The last time Croom went through the recruiting wringer was nearly 20 years ago, as an assistant to Ray Perkins at Alabama. Back then, he was the middle man. This time, he was the man. Until the Packers playoff loss to the Eagles on Jan. 11, he kept busy by coaching the Pack, hiring his staff at Mississippi State and hitting the recruiting trail. The main question he had to answer was not about his heritage, but the effect of pending NCAA rules violations that allegedly occurred under former coach Jackie Sherrill's regime.
"That blank canvas out there allows the opposition to create whatever picture they want to create," Croom said. "It created a fear of the unknown for several players."
Back on Dec. 2., when Mississippi State president Dr. J. Charles Lee introduced his new head coach, Croom downplayed the social significance of becoming the SEC's first black head coach, saying, "The only color that matters to me is maroon." Throughout the recruiting process, some of his players in his incoming class and their families agreed, saying they were uninterested in the color of Croom's skin. Others said that the fact Croom is African-American played a part in their decision to choose Mississippi State over other schools.
"When you're having problems, when you have things going on at home or you're struggling in class or people are giving you a hard time, he'll understand," said DeMario Bobo, one of the prized members of Croom's first class. "A white coach doesn't understand like a black coach would."
Back in December, shortly after Croom accepted the Mississippi State job, he and Bobo were talking on the phone when Croom asked what plans the defensive back had for Christmas. So Bobo told him: He had saved a bunch of money and was buying a new bed for his mom.
"And Coach Croom goes into this story about how he slept on the exact same bed for 35 years," Bobo said. "He actually had a way to relate."
Trenell Edwards was a four-year letterman at Mississippi State under Sherrill a decade ago and is now an assistant coach at South Panola High School, one of the state's premier prep football programs. Throughout his experiences as a player and coach, Edwards has said black players have more respect, and typically play harder, and thus better, for black position coaches.
"I was lazy sometimes and would dog it a little bit," Edwards said. "Black coaches can sense that. You feel like you're letting them down if you're not giving you're all."
Regardless of skin color, Croom impressed parents, recruits and high school coaches alike with his comfortable, laid-back ways. When Edwards showed up a few weeks ago to pick up Croom from the local airport, he was waiting at the wrong end of the airstrip.
"Coach gets off the plane and goes, 'What are you doing down there? Taking classes so you can fly us back?' " Edwards said. "I guess I expected a Jackie Sherrill-type, get off the plane with his briefcase and three-piece suit. But he was just a regular guy."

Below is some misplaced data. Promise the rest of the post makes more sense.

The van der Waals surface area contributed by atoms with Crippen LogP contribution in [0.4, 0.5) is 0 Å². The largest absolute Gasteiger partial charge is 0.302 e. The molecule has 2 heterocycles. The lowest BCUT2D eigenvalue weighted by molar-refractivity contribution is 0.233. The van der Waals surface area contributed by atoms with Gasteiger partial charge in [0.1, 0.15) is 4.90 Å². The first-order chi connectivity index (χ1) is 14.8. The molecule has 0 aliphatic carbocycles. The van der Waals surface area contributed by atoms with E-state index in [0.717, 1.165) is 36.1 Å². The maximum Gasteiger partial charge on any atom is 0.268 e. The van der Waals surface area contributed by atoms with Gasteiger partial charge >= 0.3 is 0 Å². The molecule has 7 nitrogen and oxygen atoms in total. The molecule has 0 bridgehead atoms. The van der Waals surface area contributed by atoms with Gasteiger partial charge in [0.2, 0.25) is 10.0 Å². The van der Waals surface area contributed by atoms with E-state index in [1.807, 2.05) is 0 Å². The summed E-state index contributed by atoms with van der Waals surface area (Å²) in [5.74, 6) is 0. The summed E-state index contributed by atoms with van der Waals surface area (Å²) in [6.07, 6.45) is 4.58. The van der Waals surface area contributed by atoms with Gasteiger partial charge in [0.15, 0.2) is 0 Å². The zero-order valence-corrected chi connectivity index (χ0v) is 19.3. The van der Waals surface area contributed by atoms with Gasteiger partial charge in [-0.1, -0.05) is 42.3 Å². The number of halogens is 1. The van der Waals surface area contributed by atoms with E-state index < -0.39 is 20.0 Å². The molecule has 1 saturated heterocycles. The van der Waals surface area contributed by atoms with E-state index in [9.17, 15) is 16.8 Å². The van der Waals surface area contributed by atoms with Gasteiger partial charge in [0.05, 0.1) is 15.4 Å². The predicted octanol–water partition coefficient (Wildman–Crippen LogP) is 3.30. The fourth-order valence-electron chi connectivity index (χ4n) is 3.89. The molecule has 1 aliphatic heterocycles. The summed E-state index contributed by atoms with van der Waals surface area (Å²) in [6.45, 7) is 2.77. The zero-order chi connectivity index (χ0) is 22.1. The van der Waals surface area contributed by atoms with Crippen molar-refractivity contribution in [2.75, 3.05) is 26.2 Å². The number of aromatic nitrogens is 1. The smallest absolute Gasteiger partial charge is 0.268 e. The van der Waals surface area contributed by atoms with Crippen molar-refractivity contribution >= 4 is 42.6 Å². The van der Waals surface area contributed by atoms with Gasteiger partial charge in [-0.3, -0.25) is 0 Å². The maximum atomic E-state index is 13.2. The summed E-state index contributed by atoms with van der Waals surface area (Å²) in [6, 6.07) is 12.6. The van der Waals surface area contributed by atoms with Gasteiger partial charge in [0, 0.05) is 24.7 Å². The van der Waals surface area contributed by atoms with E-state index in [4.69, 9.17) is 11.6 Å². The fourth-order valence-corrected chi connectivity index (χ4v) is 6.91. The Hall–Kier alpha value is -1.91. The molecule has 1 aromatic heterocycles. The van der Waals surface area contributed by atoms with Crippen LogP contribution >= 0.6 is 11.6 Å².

Tinner had the same reaction when Croom leaned over to clean up her son Samson's spilt water. Soon, her son Aikens would cement his decision to play for the Bulldogs.
"As the kids would say, he's on the down low," Tinner said. "He'll play with the little kids, comment on their little cowboy boots and yet he still stresses character and discipline. He's somebody young men will respect. And I know he'll be a very good influence on my son. I won't have to worry about him."
Croom downplayed any potential effect his race had on his first class.
"I don't think it had anything to do with players coming or not coming," Croom said. "It came down to the university, myself as a person and our coaching staff as people. And that's the way it should be. If your program is no good and you're not trustworthy, it doesn't matter what color your skin is -- people won't play for you."
When the final National Letter of Intent was signed Wednesday, when this utterly chaotic two-month span of Croom's life was finally behind him, he didn't head back to his hotel, climb into bed and get some rest.
Instead, he hopped on a Mississippi State jet, shaking hands and offering smiles at three pep rallies, in three cities, in six hours.
He's headed back to Green Bay this weekend, where his wife Jeri has anxiously waited since her husband left Green Bay just under a month ago. There are houses to buy. Moving boxes to pack. And bathrooms to decorate.
But don't count on Croom for much of it. He has his sights set on other goals: Like winning football games. And influencing the lives of young men.
"Every time you talk to him, it's the same thing over and over again," said Patricia Bobo, DeMario's mother. "Producing winning people. And unlike a lot of people, he actually means it. I can't wait to see what he's going to accomplish."
Wayne Drehs, a staff writer for ESPN.com, can be reached at firstname.lastname@example.org